The consumer price index (CPI) is a measure of the cost of living, or inflation. It is calculated by determining the average cost of a standard basket of retail goods and comparing the cost of those goods to the cost of the same goods at a base period. It provides a useful way to compare the relative value of a country’s currency from year to year. In PNG, the index is based on the prices of selected goods and services in five towns (Port Moresby, Goroka, Lae, Madang and Rabaul). The CPI in PNG is principally an urban measure: data for the cost of rural living in PNG do not exist. The commodity groups selected are food; clothing; alcohol, tobacco and betel nut; household sundries; and other goods and services, including transport, education, medicine and groceries other than food.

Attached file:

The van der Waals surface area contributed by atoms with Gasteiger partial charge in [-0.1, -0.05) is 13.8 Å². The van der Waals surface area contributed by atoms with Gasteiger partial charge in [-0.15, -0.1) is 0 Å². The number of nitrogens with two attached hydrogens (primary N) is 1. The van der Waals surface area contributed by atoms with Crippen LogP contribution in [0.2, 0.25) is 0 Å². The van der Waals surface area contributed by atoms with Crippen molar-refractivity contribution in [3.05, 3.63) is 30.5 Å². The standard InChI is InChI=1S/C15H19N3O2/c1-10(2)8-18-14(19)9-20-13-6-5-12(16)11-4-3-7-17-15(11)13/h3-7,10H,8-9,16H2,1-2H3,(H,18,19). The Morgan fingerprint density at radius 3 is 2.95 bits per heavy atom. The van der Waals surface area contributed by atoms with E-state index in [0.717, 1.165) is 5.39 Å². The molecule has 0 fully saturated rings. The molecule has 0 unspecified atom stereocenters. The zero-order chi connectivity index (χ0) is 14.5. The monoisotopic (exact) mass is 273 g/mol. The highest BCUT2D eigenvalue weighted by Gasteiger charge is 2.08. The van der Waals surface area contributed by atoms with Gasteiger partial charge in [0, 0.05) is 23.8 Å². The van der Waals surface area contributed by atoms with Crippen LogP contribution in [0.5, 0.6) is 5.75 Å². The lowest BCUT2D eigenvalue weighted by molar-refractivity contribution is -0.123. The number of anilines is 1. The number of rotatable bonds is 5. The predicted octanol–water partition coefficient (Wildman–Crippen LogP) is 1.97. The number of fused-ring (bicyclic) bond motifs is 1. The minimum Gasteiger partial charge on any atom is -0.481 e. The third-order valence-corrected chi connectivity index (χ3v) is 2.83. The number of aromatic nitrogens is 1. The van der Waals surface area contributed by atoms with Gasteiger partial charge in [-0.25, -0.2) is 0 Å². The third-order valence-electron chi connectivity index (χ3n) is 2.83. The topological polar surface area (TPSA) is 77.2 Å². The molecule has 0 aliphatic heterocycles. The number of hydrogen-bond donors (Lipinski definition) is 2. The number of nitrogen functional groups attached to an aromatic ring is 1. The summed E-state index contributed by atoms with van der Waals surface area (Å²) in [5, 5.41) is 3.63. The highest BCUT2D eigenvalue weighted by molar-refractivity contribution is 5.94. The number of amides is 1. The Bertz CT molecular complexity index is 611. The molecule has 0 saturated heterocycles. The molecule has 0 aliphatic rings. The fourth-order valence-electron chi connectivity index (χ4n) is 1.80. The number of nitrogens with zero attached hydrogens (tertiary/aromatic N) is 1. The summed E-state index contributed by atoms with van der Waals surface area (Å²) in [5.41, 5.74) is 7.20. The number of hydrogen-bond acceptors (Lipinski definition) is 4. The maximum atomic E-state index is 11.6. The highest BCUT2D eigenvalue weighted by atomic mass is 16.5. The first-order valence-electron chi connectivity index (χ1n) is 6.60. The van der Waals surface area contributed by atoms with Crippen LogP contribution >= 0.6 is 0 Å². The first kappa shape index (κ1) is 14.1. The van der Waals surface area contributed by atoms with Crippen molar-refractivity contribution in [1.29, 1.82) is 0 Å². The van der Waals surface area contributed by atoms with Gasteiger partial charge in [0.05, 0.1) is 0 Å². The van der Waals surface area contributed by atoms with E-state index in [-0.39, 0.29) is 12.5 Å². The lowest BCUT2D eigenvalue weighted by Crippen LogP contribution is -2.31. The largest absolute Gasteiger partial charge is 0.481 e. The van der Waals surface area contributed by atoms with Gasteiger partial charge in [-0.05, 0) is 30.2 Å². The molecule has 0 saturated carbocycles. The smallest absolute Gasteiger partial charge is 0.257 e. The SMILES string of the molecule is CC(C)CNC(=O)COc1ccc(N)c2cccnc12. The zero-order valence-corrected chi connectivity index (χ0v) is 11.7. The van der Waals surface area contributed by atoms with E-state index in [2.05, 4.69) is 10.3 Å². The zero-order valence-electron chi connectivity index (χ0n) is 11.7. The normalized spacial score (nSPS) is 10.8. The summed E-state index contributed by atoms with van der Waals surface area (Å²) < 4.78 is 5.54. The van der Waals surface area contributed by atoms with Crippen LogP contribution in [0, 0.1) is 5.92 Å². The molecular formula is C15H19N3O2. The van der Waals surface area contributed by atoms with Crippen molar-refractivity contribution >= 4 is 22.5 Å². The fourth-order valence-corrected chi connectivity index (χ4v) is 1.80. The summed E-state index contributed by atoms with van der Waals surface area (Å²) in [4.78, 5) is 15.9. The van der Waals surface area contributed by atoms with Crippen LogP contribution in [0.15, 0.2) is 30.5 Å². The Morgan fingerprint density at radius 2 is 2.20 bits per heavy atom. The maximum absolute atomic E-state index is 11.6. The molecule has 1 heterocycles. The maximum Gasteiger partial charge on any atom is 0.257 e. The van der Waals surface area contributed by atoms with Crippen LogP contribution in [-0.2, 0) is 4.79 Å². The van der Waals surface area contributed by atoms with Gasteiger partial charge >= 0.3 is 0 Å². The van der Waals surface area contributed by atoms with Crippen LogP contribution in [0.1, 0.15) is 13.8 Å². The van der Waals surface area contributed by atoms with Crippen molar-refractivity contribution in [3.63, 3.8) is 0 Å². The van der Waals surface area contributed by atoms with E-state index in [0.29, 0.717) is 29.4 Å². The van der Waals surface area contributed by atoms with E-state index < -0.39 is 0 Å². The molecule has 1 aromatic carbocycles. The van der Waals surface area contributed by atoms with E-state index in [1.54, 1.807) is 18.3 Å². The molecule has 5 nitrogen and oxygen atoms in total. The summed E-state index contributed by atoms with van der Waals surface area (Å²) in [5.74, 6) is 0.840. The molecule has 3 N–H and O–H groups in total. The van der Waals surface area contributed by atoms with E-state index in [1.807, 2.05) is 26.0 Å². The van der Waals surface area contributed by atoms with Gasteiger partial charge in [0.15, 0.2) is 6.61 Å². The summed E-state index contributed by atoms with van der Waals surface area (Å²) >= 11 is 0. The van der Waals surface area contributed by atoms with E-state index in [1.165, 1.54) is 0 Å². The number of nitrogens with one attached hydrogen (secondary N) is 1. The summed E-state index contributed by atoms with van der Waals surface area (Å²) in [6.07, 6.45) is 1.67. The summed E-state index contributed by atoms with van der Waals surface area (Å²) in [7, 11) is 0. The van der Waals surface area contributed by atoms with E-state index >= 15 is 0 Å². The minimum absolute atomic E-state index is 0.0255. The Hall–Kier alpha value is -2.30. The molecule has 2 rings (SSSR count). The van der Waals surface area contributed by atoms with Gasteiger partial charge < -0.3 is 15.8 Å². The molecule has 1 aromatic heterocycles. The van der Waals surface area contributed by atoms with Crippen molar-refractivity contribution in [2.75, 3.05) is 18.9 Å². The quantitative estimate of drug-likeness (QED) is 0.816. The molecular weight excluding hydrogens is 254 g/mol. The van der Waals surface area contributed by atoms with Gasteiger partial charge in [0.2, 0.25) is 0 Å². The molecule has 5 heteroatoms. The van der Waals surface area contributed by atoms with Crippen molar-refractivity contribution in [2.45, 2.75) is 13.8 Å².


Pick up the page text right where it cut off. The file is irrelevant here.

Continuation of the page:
There are three CPI series in PNG, extending from 1962 to the present. The series used now begin in 1977. The values for the three series are listed in Table 1. The figures have been converted to a common base (100) with 1977 as the base year, and a combined index created.
Prices rose only slightly during the 1960s and early 1970s (Figure 1). From 1974 until 1994, prices rose at a faster rate. There were large increases in prices each year from 1995 to 2003. This was associated with the devaluation of the PNG kina relative to the United States dollar. The rate of increase slowed in 2004 and 2005. In 1994 the kina was floated,
meaning that since then, it has been allowed to move freely against other international currencies. In 2005, K9 had about the same spending power that K1 had in 1975. That is, prices have gone up by a factor of nine over this 30-year period.